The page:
Most overrated ingredient: Salt. Are you really going to salt your food before you try it? It needs to be a trust thing, but aside from just that, there are way too many other flavors out there to experience beyond salt. While we're on the subject, I was raised during a time when MSG was on everything that was grilled. Remember Accent, that little red-and-white container of steak seasoning that was actually MSG? It's got a great flavor, but I don't think we want to chemically enhance our food with it. Don't get me wrong: Salt brings out the flavor, but it shouldn't be the predominant flavor.
Most underrated ingredient: Mushrooms. They're earthy, woodsy and I love them, either fresh or sautéed. It's definitely an outdoor thing for me -- the thrill of finding a patch of edible mushrooms when I'm hunting or fishing. It's like finding gold at the end of the rainbow. You've probably heard this before, but don't eat wild mushrooms unless you're absolutely sure they're edible. Really, don't.
Favorite local ingredient and where you get it: Striped bass from southern Colorado. It's a mild, subtle, medium-firm fish that cooks clean and bodes well with various flavors and cooking techniques.
Favorite spice: Chinese five-spice powder. It's a contradiction in flavors -- simultaneously sweet and spicy, with star anise, cloves, cinnamon, fennel and pepper. I'll put it on anything I eat for breakfast, lunch or dinner, and I also use it when I bake and make desserts.
Rules of conduct in your kitchen: They're very straightforward. Show up on time; be clean; dress properly; be ready to work; have an open mind; respect your fellow employees; and, above all else, once you've learned your duties properly, always be consistent.
Biggest kitchen disaster: I was a front-of-the-house manager for Macaroni Grill when, during a busy lunch in a full restaurant with a thirty-minute wait, smoke started filling the ceiling in the dining room, and we couldn't locate the source. Ten minutes go by, and as I'm walking into the prep room to talk to the chef, I catch a glimpse of fire through an air-conditioning vent in the ceiling. Talk about an adrenaline rush! We had to clear the building and call the fire department, who came in and completely demolished the prep room in order to get to the source of the fire, which was in the wall behind the wood-fired broiler. The fire stone had deteriorated, and the heat from the broiler had superheated three-inch nails that were driven into two-by-fours that finally ignited.
What's never in your kitchen? Contempt or prejudice. If you harbor those, go work somewhere else.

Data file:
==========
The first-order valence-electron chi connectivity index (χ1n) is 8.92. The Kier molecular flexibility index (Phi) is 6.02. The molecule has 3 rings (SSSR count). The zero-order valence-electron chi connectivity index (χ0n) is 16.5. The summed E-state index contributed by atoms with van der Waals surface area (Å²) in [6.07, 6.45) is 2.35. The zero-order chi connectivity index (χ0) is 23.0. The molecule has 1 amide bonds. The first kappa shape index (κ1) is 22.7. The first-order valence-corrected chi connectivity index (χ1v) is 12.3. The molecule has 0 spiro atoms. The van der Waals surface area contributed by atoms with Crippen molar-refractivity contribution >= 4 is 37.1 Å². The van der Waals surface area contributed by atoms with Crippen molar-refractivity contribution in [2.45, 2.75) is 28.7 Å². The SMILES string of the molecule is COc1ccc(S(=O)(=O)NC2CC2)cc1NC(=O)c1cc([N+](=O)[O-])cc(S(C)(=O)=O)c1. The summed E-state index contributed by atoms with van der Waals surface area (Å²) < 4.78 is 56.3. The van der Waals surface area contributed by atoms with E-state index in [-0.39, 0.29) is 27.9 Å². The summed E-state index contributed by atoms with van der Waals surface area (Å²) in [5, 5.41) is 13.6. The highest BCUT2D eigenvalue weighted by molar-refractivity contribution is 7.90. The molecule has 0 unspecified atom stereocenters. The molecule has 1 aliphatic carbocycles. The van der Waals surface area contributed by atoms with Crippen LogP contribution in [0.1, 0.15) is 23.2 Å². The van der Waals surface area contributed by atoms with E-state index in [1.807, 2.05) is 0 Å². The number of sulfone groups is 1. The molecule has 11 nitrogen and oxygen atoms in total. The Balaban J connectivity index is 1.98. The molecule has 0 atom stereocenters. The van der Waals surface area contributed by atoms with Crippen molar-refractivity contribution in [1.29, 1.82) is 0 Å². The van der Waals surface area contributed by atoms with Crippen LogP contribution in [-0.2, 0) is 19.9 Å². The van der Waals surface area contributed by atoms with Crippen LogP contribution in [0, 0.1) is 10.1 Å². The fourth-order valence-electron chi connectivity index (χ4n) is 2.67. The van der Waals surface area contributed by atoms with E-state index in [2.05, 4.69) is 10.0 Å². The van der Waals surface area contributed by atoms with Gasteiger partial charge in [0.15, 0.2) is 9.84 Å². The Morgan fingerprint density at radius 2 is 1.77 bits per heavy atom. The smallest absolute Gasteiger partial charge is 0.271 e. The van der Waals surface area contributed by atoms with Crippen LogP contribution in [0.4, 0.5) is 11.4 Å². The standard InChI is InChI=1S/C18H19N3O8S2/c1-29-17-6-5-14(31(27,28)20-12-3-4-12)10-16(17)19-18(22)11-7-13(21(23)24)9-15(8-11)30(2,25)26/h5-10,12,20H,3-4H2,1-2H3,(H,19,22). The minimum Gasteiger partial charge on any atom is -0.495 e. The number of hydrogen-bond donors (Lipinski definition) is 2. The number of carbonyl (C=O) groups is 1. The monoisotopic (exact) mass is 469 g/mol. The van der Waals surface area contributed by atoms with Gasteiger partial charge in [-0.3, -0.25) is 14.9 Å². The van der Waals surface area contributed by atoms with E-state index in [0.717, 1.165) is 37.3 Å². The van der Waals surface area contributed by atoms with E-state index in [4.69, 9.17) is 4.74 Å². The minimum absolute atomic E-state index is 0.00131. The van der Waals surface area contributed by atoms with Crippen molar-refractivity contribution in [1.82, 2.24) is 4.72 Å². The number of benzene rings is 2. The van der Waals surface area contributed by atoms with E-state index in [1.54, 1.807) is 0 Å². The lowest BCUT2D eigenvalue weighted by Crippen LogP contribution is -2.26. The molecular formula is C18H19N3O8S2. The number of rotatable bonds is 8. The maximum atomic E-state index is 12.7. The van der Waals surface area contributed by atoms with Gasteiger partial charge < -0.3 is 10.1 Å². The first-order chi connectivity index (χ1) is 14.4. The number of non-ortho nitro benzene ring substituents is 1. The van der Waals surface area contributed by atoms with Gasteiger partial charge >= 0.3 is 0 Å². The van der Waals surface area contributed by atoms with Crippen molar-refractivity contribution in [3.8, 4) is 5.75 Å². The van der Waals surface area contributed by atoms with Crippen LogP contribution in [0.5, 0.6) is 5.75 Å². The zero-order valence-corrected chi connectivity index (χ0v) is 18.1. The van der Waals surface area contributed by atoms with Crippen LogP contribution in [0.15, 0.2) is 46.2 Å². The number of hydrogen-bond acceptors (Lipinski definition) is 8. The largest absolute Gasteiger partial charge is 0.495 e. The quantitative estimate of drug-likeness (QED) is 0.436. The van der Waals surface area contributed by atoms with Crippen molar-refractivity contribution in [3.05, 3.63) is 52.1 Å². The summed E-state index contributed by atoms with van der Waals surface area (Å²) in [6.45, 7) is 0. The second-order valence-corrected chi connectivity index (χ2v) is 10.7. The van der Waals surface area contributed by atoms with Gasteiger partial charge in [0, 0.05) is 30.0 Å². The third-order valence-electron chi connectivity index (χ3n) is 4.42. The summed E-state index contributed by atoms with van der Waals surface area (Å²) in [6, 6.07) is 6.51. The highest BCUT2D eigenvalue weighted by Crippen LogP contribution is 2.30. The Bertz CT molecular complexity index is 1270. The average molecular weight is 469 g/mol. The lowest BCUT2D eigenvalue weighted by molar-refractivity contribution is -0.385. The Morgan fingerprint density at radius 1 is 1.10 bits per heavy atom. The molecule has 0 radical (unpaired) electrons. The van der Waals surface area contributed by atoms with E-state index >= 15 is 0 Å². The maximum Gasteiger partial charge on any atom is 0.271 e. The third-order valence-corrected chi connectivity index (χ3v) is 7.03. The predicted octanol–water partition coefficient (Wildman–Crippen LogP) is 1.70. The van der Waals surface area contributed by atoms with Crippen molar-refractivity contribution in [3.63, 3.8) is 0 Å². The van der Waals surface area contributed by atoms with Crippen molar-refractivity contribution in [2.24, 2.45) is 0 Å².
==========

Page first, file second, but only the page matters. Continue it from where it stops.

What's always in your kitchen? An open mind and the willingness to learn from everyone, all the way from the dishwashers to the owners. I always have Old Bay Seasoning in the kitchen, too: It reminds me of the East Coast, plus it's just good -- not just on seafood, but on pork and poultry.
Favorite dish to cook at home: Brined, then fried turkey with all the trimmings -- sausage stuffing, giblet gravy and mashed potatoes.
Favorite dish on your menu: The solitaire salmon salad -- baby spinach and arugula, fresh seasonal berries, feta cheese, curried pecans, red onions and tomatoes tossed with an orange-balsamic vinaigrette and plated with a grilled salmon fillet. It's a collage of fresh, bright flavors.
If you could put any dish on your menu, even though it might not sell, what would it be? Elk -- maybe the prime rib, or rib steak. I think it's possibly one of the best-tasting meats out there, but I get the feeling that a lot of people, especially in Denver, might not appreciate it. You know...hunting and all.
What you'd like to see more of in Denver from a culinary standpoint: I'd like to see a greater use of wild game on more menus. Colorado is known for hunting and fishing, so why not use more of those local resources?
What you'd like to see less of in Denver from a culinary standpoint: Less talk and more action in the areas of sustainability, recycling, localized usage and resource management. Do we ever stop to think about our actions, or about the future of our children, or our children's children? Restaurants place a huge demand on water, power and landfills, and we all need to change the message that we're sending.
Favorite celebrity chef: Guy Fieri. I mean, come on: What's not to like? He's got a great personality, he's a little boisterous at times, and he's got a great eye for food that always appeals to me. Diners, Drive-ins and Dives is all about keeping food simple and making it great, and if the people love it, stick with it.
What's next for you? Carry on at Racines for as long as Lee and David are willing to put up with me, and continue to expand my knowledge, especially with regard to Japanese, Chinese and Thai cuisines, which are the ones I know the least about and would most like to add to my menu.